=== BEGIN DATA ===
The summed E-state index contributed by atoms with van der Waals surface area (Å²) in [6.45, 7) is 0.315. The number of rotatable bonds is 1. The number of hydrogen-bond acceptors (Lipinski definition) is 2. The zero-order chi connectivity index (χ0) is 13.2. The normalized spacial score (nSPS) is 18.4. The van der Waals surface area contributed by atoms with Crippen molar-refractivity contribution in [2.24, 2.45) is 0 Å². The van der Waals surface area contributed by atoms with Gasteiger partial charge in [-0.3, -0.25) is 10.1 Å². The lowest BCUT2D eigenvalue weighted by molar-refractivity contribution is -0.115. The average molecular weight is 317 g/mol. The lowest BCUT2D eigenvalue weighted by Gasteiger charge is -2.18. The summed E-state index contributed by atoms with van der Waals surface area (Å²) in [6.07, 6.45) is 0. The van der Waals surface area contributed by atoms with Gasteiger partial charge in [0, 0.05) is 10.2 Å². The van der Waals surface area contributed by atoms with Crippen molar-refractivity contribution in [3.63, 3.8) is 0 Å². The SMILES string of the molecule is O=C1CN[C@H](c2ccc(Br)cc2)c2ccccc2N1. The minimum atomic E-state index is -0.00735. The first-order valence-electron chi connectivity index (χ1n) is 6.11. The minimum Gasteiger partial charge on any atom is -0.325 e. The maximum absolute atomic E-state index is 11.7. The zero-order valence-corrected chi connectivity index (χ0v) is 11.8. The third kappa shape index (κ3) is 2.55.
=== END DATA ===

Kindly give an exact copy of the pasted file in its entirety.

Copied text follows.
The summed E-state index contributed by atoms with van der Waals surface area (Å²) in [6.45, 7) is 0.315. The number of rotatable bonds is 1. The number of hydrogen-bond acceptors (Lipinski definition) is 2. The zero-order chi connectivity index (χ0) is 13.2. The normalized spacial score (nSPS) is 18.4. The van der Waals surface area contributed by atoms with Crippen molar-refractivity contribution in [2.24, 2.45) is 0 Å². The van der Waals surface area contributed by atoms with Gasteiger partial charge in [-0.3, -0.25) is 10.1 Å². The lowest BCUT2D eigenvalue weighted by molar-refractivity contribution is -0.115. The average molecular weight is 317 g/mol. The lowest BCUT2D eigenvalue weighted by Gasteiger charge is -2.18. The summed E-state index contributed by atoms with van der Waals surface area (Å²) in [6.07, 6.45) is 0. The van der Waals surface area contributed by atoms with Gasteiger partial charge in [0, 0.05) is 10.2 Å². The van der Waals surface area contributed by atoms with Crippen molar-refractivity contribution in [3.63, 3.8) is 0 Å². The SMILES string of the molecule is O=C1CN[C@H](c2ccc(Br)cc2)c2ccccc2N1. The minimum atomic E-state index is -0.00735. The first-order valence-electron chi connectivity index (χ1n) is 6.11. The minimum Gasteiger partial charge on any atom is -0.325 e. The maximum absolute atomic E-state index is 11.7. The zero-order valence-corrected chi connectivity index (χ0v) is 11.8. The third kappa shape index (κ3) is 2.55.